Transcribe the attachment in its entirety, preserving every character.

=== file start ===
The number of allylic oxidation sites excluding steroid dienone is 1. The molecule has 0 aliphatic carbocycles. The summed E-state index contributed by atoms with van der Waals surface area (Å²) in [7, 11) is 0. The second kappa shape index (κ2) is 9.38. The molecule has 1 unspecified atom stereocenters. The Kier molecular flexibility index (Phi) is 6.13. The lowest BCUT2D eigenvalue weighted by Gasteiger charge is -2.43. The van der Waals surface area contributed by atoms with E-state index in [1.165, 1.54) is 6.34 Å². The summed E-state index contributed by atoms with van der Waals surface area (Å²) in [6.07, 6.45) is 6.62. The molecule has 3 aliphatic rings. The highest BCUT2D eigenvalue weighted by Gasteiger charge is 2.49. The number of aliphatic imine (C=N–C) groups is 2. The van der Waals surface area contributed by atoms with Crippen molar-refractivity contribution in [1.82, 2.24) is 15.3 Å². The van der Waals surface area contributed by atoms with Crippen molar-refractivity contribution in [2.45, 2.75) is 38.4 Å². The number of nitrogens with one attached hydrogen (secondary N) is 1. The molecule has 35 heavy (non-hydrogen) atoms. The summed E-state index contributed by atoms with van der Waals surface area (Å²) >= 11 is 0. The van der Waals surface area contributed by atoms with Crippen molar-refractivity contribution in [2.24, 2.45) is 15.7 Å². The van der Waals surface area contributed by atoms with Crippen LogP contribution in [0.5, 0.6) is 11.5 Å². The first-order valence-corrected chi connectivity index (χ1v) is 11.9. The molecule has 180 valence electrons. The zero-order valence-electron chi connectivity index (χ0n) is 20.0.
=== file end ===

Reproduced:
The number of allylic oxidation sites excluding steroid dienone is 1. The molecule has 0 aliphatic carbocycles. The summed E-state index contributed by atoms with van der Waals surface area (Å²) in [7, 11) is 0. The second kappa shape index (κ2) is 9.38. The molecule has 1 unspecified atom stereocenters. The Kier molecular flexibility index (Phi) is 6.13. The lowest BCUT2D eigenvalue weighted by Gasteiger charge is -2.43. The van der Waals surface area contributed by atoms with E-state index in [1.165, 1.54) is 6.34 Å². The summed E-state index contributed by atoms with van der Waals surface area (Å²) in [6.07, 6.45) is 6.62. The molecule has 3 aliphatic rings. The highest BCUT2D eigenvalue weighted by Gasteiger charge is 2.49. The number of aliphatic imine (C=N–C) groups is 2. The van der Waals surface area contributed by atoms with Crippen molar-refractivity contribution in [1.82, 2.24) is 15.3 Å². The van der Waals surface area contributed by atoms with Crippen molar-refractivity contribution in [2.45, 2.75) is 38.4 Å². The number of nitrogens with one attached hydrogen (secondary N) is 1. The molecule has 35 heavy (non-hydrogen) atoms. The summed E-state index contributed by atoms with van der Waals surface area (Å²) >= 11 is 0. The van der Waals surface area contributed by atoms with Crippen molar-refractivity contribution in [2.24, 2.45) is 15.7 Å². The van der Waals surface area contributed by atoms with Crippen LogP contribution in [0.5, 0.6) is 11.5 Å². The first-order valence-corrected chi connectivity index (χ1v) is 11.9. The molecule has 180 valence electrons. The zero-order valence-electron chi connectivity index (χ0n) is 20.0.